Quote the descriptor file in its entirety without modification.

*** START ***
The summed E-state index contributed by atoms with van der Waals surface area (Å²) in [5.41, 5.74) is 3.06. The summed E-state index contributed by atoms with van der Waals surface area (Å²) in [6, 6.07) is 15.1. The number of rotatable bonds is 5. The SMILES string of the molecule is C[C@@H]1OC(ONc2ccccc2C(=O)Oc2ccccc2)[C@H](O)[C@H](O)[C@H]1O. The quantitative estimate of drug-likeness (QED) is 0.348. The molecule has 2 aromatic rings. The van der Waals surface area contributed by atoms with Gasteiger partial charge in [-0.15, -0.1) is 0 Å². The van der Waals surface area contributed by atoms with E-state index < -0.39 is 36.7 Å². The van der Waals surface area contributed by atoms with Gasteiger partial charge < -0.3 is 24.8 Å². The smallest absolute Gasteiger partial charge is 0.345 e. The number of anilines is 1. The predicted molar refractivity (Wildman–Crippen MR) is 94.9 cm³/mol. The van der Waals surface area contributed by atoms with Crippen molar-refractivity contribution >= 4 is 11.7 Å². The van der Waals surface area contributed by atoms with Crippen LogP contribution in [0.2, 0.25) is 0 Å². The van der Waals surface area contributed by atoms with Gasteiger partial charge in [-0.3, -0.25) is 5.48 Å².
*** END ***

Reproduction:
The summed E-state index contributed by atoms with van der Waals surface area (Å²) in [5.41, 5.74) is 3.06. The summed E-state index contributed by atoms with van der Waals surface area (Å²) in [6, 6.07) is 15.1. The number of rotatable bonds is 5. The SMILES string of the molecule is C[C@@H]1OC(ONc2ccccc2C(=O)Oc2ccccc2)[C@H](O)[C@H](O)[C@H]1O. The quantitative estimate of drug-likeness (QED) is 0.348. The molecule has 2 aromatic rings. The van der Waals surface area contributed by atoms with Gasteiger partial charge in [-0.15, -0.1) is 0 Å². The van der Waals surface area contributed by atoms with E-state index < -0.39 is 36.7 Å². The van der Waals surface area contributed by atoms with Gasteiger partial charge < -0.3 is 24.8 Å². The smallest absolute Gasteiger partial charge is 0.345 e. The number of anilines is 1. The predicted molar refractivity (Wildman–Crippen MR) is 94.9 cm³/mol. The van der Waals surface area contributed by atoms with Crippen molar-refractivity contribution >= 4 is 11.7 Å². The van der Waals surface area contributed by atoms with Crippen LogP contribution in [0.2, 0.25) is 0 Å². The van der Waals surface area contributed by atoms with Gasteiger partial charge in [-0.3, -0.25) is 5.48 Å².